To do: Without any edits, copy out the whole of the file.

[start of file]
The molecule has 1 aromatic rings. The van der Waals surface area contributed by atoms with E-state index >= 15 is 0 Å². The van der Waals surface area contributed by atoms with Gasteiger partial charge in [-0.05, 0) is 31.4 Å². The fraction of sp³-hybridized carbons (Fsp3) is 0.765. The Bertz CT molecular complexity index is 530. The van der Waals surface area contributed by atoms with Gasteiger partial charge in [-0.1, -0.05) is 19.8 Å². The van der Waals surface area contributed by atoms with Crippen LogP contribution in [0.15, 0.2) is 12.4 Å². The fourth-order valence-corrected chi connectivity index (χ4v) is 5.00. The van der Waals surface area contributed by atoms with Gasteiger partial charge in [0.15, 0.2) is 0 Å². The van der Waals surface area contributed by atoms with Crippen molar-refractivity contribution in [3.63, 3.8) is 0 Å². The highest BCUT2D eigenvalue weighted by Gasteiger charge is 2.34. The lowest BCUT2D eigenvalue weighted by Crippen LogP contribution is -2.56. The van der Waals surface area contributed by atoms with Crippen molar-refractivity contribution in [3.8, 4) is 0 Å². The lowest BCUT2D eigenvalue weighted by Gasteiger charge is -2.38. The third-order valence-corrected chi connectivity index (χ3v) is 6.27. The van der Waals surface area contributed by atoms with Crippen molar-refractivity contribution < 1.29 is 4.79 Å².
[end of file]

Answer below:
The molecule has 1 aromatic rings. The van der Waals surface area contributed by atoms with E-state index >= 15 is 0 Å². The van der Waals surface area contributed by atoms with Gasteiger partial charge in [-0.05, 0) is 31.4 Å². The fraction of sp³-hybridized carbons (Fsp3) is 0.765. The Bertz CT molecular complexity index is 530. The van der Waals surface area contributed by atoms with Gasteiger partial charge in [-0.1, -0.05) is 19.8 Å². The van der Waals surface area contributed by atoms with Crippen LogP contribution in [0.15, 0.2) is 12.4 Å². The fourth-order valence-corrected chi connectivity index (χ4v) is 5.00. The van der Waals surface area contributed by atoms with Gasteiger partial charge in [0.15, 0.2) is 0 Å². The van der Waals surface area contributed by atoms with Crippen molar-refractivity contribution in [3.63, 3.8) is 0 Å². The highest BCUT2D eigenvalue weighted by Gasteiger charge is 2.34. The lowest BCUT2D eigenvalue weighted by Crippen LogP contribution is -2.56. The van der Waals surface area contributed by atoms with Crippen molar-refractivity contribution in [3.8, 4) is 0 Å². The lowest BCUT2D eigenvalue weighted by Gasteiger charge is -2.38. The third-order valence-corrected chi connectivity index (χ3v) is 6.27. The van der Waals surface area contributed by atoms with Crippen molar-refractivity contribution < 1.29 is 4.79 Å².